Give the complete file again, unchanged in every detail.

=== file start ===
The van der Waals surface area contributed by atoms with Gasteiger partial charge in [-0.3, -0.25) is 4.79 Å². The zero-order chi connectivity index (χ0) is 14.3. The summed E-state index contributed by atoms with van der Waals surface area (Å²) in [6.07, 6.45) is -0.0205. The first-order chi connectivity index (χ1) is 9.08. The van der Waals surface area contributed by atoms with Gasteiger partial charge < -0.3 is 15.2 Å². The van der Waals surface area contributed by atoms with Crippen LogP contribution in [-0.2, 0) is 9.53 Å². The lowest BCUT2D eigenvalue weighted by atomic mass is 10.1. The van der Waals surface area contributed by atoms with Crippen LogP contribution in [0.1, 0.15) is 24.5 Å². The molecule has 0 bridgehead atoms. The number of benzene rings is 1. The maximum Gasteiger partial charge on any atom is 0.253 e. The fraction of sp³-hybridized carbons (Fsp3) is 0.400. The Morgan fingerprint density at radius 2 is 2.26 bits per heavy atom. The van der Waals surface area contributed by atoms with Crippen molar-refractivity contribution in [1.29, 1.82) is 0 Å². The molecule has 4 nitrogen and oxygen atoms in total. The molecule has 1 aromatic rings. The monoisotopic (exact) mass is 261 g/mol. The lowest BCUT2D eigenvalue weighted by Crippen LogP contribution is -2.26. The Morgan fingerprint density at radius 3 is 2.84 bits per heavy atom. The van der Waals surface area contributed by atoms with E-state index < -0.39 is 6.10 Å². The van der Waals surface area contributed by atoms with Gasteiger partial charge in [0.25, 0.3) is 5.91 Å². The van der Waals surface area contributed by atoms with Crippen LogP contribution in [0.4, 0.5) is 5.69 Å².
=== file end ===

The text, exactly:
The van der Waals surface area contributed by atoms with Gasteiger partial charge in [-0.3, -0.25) is 4.79 Å². The zero-order chi connectivity index (χ0) is 14.3. The summed E-state index contributed by atoms with van der Waals surface area (Å²) in [6.07, 6.45) is -0.0205. The first-order chi connectivity index (χ1) is 9.08. The van der Waals surface area contributed by atoms with Gasteiger partial charge < -0.3 is 15.2 Å². The van der Waals surface area contributed by atoms with Crippen LogP contribution in [-0.2, 0) is 9.53 Å². The lowest BCUT2D eigenvalue weighted by atomic mass is 10.1. The van der Waals surface area contributed by atoms with Crippen LogP contribution in [0.1, 0.15) is 24.5 Å². The molecule has 0 bridgehead atoms. The number of benzene rings is 1. The maximum Gasteiger partial charge on any atom is 0.253 e. The fraction of sp³-hybridized carbons (Fsp3) is 0.400. The Morgan fingerprint density at radius 2 is 2.26 bits per heavy atom. The van der Waals surface area contributed by atoms with Crippen molar-refractivity contribution in [1.29, 1.82) is 0 Å². The molecule has 4 nitrogen and oxygen atoms in total. The molecule has 1 aromatic rings. The monoisotopic (exact) mass is 261 g/mol. The lowest BCUT2D eigenvalue weighted by Crippen LogP contribution is -2.26. The Morgan fingerprint density at radius 3 is 2.84 bits per heavy atom. The van der Waals surface area contributed by atoms with E-state index < -0.39 is 6.10 Å². The van der Waals surface area contributed by atoms with Gasteiger partial charge in [0.25, 0.3) is 5.91 Å². The van der Waals surface area contributed by atoms with Crippen LogP contribution in [0.4, 0.5) is 5.69 Å².